An executable bit is a permission bit set in directories and files stored in Linux. Since you can change the permissions of files in Linux, you can change the underlying executable bit. So main gist: an executable bit is just a way of setting permissions on a file.

After reading some more code, specifically some of the code in the cache.h, I learned that setting filemode to “false” will prevent Git from detecting changes to permissions (and the underlying bits) as changes to the actual file. I decided to test this out. I changed the permissions on one of the files in a Git directory. Check this out.

$ git status
On branch new-thing
nothing to commit, working tree clean
$ chmod +x test.txt 
$ git status
On branch new-thing
Changes not staged for commit:
  (use "git add <file>..." to update what will be committed)
  (use "git checkout -- <file>..." to discard changes in working directory)

        modified: test.txt

no changes added to commit (use "git add" and/or "git commit -a")

Now, what happens if I set filemode to “false”?

$ vim .git/config # This is where I changed the filemode value 
$ git status
On branch new-thing
nothing to commit, working tree clean

Way cool! I’m actually genuinely excited by this discovery because it seems like a super practical thing to know.

OK! The next config parameter is the bare parameter. It’s presently set to “false.” So what does that do?

From poking around the code and looking at places where is_bare_repository was referenced, I learned that a bare repository was one without a .git directory or a working tree. In other words, it’s a pretty bare repository! I assume this is the kind of thing you’d want if you weren’t using Git to version control code as much as you were looking to view code.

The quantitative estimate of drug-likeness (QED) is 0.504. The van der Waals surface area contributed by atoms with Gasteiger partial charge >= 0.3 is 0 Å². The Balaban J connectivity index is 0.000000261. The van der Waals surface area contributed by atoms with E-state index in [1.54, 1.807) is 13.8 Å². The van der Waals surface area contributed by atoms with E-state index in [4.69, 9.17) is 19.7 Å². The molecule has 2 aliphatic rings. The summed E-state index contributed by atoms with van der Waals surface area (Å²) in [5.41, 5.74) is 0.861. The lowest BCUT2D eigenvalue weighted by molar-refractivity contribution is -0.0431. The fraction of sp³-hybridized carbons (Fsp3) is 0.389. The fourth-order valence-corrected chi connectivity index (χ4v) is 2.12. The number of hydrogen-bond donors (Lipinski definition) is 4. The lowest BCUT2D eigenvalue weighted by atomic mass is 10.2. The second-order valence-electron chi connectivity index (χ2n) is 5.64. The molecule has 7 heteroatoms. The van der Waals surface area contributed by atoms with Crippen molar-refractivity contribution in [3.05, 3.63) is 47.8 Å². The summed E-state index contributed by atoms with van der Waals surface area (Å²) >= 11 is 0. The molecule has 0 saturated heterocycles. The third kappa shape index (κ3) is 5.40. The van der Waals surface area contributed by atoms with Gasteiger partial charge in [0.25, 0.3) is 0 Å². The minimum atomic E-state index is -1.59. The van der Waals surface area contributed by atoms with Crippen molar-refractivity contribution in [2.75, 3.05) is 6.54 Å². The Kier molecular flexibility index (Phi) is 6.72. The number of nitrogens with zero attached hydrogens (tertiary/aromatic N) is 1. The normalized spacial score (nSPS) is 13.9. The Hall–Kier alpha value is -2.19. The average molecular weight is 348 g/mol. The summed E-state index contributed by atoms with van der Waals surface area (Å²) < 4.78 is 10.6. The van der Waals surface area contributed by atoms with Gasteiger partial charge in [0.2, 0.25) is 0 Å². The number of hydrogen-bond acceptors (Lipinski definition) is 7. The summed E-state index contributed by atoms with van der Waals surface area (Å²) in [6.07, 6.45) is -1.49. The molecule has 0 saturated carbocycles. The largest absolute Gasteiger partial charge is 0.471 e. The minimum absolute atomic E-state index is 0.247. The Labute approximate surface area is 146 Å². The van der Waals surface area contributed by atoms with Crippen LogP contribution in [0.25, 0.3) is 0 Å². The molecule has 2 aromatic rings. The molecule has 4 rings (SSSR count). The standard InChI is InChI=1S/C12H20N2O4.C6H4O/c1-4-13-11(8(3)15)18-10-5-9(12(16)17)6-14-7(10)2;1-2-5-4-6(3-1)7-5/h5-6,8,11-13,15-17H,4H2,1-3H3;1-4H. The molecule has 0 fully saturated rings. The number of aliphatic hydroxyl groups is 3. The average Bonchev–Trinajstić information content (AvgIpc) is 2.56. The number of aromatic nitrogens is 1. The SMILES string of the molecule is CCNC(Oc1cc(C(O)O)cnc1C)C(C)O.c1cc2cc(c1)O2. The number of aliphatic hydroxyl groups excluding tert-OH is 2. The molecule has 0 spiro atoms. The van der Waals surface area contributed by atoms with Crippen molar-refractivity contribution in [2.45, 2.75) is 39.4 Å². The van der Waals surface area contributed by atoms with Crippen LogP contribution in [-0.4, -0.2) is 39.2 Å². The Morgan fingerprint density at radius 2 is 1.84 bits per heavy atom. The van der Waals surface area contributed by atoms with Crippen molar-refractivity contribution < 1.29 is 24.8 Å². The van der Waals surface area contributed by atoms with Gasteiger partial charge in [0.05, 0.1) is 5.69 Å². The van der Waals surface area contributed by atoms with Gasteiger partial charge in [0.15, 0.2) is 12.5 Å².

Side note: While doing some of these explorations, I also learned that a majority of the test cases in Git (or maybe all of them) are actually written as shell scripts. This makes sense, but I think it is interesting.

OK! The next parameter mentioned above is the logallrefupdates parameter. I’ll admit that I had a ton of trouble figuring out what this parameter is responsible for by poking around the code. So I cheated and looked at the docs and was a little underwhelmed. It basically dictates at which granularity you want to log updates in the reflog, a local log that records changes to the HEAD commit on a branch. I’m sure I’ll be more interested in this once I learn more about the reflog (pronounced ref-log not re-flog, heh) in future explorations.

OK. So, I’m actually already familiar with what the next parameter does. ignorecase determines whether or not Git will ignore changes to the casing in a filename. For example, when it is set to true, Git will not treat a rename from “test.txt” to “Test.txt” as a change to the working directory.

The last parameter is the precomposeunicode parameter. This parameter is almost exclusively used in this file. The comment at the top of the file is quite useful.

 * Converts filenames from decomposed unicode into precomposed unicode.
 * Used on MacOS X.

What’s the difference between these two kinds of Unicode? I found that this section of a Wikipedia article was useful in helping me decipher the distinction. Basically, precomposed characters are characters that contain an accent or addition that are stored in a single byte value. Decomposed character are characters that contain an accent or addition and are stored across two bytes.

Well! That was interesting! I learned quite a bit, especially about Git’s default behavior in edge cases (changes to filename casing or changes to file permissions). All in all, very fulfilling!

Let’s see what catches my eye next…